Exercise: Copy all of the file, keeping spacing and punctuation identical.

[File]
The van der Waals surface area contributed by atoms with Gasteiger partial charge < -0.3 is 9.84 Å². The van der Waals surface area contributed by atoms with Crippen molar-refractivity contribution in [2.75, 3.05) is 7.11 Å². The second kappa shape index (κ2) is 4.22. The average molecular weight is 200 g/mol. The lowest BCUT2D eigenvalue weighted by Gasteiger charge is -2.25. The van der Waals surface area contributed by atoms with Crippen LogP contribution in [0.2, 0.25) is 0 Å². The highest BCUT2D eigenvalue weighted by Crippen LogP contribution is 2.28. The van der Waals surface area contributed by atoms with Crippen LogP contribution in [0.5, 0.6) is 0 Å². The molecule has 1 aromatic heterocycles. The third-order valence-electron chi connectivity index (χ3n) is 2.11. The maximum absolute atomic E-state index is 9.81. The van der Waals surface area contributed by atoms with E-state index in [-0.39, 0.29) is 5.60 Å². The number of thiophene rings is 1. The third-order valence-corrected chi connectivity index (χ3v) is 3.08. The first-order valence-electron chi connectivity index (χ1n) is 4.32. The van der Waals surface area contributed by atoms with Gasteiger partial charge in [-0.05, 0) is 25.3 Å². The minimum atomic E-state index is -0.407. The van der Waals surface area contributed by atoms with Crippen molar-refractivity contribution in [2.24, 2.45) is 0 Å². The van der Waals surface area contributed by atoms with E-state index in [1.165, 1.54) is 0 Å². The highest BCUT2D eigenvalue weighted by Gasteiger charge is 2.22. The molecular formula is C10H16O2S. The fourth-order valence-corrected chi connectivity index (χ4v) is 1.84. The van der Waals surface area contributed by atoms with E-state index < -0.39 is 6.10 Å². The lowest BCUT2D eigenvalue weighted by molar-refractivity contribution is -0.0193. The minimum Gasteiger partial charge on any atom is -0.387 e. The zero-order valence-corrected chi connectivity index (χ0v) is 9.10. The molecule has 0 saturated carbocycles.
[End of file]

The van der Waals surface area contributed by atoms with Gasteiger partial charge < -0.3 is 9.84 Å². The van der Waals surface area contributed by atoms with Crippen molar-refractivity contribution in [2.75, 3.05) is 7.11 Å². The second kappa shape index (κ2) is 4.22. The average molecular weight is 200 g/mol. The lowest BCUT2D eigenvalue weighted by Gasteiger charge is -2.25. The van der Waals surface area contributed by atoms with Crippen LogP contribution in [0.2, 0.25) is 0 Å². The highest BCUT2D eigenvalue weighted by Crippen LogP contribution is 2.28. The van der Waals surface area contributed by atoms with Crippen LogP contribution in [0.5, 0.6) is 0 Å². The molecule has 1 aromatic heterocycles. The third-order valence-electron chi connectivity index (χ3n) is 2.11. The maximum absolute atomic E-state index is 9.81. The van der Waals surface area contributed by atoms with E-state index in [-0.39, 0.29) is 5.60 Å². The number of thiophene rings is 1. The third-order valence-corrected chi connectivity index (χ3v) is 3.08. The first-order valence-electron chi connectivity index (χ1n) is 4.32. The van der Waals surface area contributed by atoms with Gasteiger partial charge in [-0.05, 0) is 25.3 Å². The minimum atomic E-state index is -0.407. The van der Waals surface area contributed by atoms with Crippen molar-refractivity contribution in [2.24, 2.45) is 0 Å². The van der Waals surface area contributed by atoms with E-state index in [1.165, 1.54) is 0 Å². The highest BCUT2D eigenvalue weighted by Gasteiger charge is 2.22. The molecular formula is C10H16O2S. The fourth-order valence-corrected chi connectivity index (χ4v) is 1.84. The van der Waals surface area contributed by atoms with E-state index < -0.39 is 6.10 Å². The lowest BCUT2D eigenvalue weighted by molar-refractivity contribution is -0.0193. The minimum Gasteiger partial charge on any atom is -0.387 e. The zero-order valence-corrected chi connectivity index (χ0v) is 9.10. The molecule has 0 saturated carbocycles.